Dog Day at U of A showcases benefits of animal assisted therapy

Everyone knows that dogs can play fetch. But did you know that dogs can be used in rehabilitation?

Priscilla Popp - 15 June 2016

Everyone knows that dogs can play fetch. But did you know that dogs can be used in rehabilitation? Canines Jasper, Flynn and Macy proved just that at Dog Day today, June 15, hosted by the Faculty of Rehabilitation Medicine's Speech-Language Pathology students in collaboration with students from Occupational Therapy and Physical Therapy, to showcase how animals can be used in rehabilitation.

"Dogs don't just console people, they can also assist therapists in achieving the goals of therapy by helping patients and clients complete exercises as part of their rehabilitation," says Charlotte Smith, first-year MSc Speech-Language Pathology student at the University of Alberta. Smith, alongside five fellow classmates, organized Dog Day as part of their 900 project in the Department of Communication Sciences and Disorders.

Animal assisted therapy (AAT) is currently used in a number of ways, in efforts to help improve clients' social, emotional, physical and/or cognitive functioning. While there hasn't been a lot of research in this area of rehabilitation medicine, there appears to be a lot potential to incorporate AAT into practice. For example, AAT might be used in speech-language pathology with an adult client to encourage communication with the animal directly, or the animal can facilitate conversation between the client and other people.

"I'm very proud of our students for hosting this event and demonstrating how AAT might be used in treatment, be it in physical therapy, occupational therapy or speech-language pathology," says Teresa Paslawski, associate professor, Department of Communication Sciences and Disorders, who is supervising this project.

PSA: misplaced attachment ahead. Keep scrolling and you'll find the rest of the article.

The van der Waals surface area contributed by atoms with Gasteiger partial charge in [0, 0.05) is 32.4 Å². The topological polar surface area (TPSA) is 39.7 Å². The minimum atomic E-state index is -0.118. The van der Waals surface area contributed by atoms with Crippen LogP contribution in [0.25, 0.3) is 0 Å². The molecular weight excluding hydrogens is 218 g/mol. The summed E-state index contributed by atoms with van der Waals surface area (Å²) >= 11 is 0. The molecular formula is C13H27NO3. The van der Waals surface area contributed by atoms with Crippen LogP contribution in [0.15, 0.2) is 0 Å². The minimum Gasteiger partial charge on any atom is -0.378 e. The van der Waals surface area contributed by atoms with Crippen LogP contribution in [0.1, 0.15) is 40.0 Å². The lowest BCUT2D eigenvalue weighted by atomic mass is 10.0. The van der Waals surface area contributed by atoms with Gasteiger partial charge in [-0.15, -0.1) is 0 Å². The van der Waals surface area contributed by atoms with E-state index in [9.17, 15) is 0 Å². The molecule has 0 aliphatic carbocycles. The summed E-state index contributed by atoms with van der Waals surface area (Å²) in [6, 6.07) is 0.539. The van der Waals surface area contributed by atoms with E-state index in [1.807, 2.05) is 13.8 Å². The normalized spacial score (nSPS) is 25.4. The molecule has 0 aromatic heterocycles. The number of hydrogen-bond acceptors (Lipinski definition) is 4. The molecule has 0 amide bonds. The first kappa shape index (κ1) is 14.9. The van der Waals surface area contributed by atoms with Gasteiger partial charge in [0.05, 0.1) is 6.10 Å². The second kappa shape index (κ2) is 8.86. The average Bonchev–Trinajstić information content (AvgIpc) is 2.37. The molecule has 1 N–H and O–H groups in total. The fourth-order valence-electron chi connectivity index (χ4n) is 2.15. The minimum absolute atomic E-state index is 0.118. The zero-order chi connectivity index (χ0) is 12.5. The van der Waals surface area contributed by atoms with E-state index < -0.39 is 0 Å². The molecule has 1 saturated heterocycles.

Students in physical therapy, occupational therapy and speech-language pathology attended the event inside Corbett Hall. Students acted as clients and clinicians in 10-minute mock scenarios where animal assisted therapy could be used. Dog handlers like Linda Shaw were on hand to lead the dogs through each scenario.

But of course, the stars of the event were Flynn, Jasper and Macy, dogs from various AAT certifying agencies such as Chimo Animal Assisted Wellness and Learning Society (CAAWLS) and the Pet Therapy Society of Northern Alberta.

"Flynn is very friendly and likes interacting with people," says Shaw about her Australian Labradoodle. Flynn helped demonstrate how dogs can assist in physical therapy treatments by helping clients gain mobility and strength through accompanying them on walks and playing fetch.

Jasper, a Cavalier King Charles Spaniel, showed the crowd how dogs assist speech-language pathologists in providing therapy that encourages clients to speak louder, or repeat phrases.

Macy, a Labrador, showed how a dog can help an occupational therapist assist an elderly client who has suffered a stroke with hand mobility by gripping a leash or a brush.

"There is some research that demonstrates that people with dementia who interact with animals are less withdrawn and exhibit fewer agitated behaviours," says Smith, who first became interested in working with dogs because her parents have two search and rescue dogs.

The event also featured booths from the Edmonton Humane Society and the Chimo Animal Assisted Wellness and Learning Society (CAAWLS). Members from the organizations spoke about understanding dog behaviour and how to get dogs certified for AAT.

The 'Must Love Dogs' 900 group, as they informally call themselves, hope the event expanded people's perceptions of what dogs are capable of. "As animal assisted therapy is a growing field, we hope that there will be more clinicians interested in using it, and more research exploring its benefits. We hope Dog Day raised awareness around AAT," says Smith.

"The credit for this day really goes to the students - they have taken a lot of initiative and have been extremely positive about this project from the beginning," says Paslawski.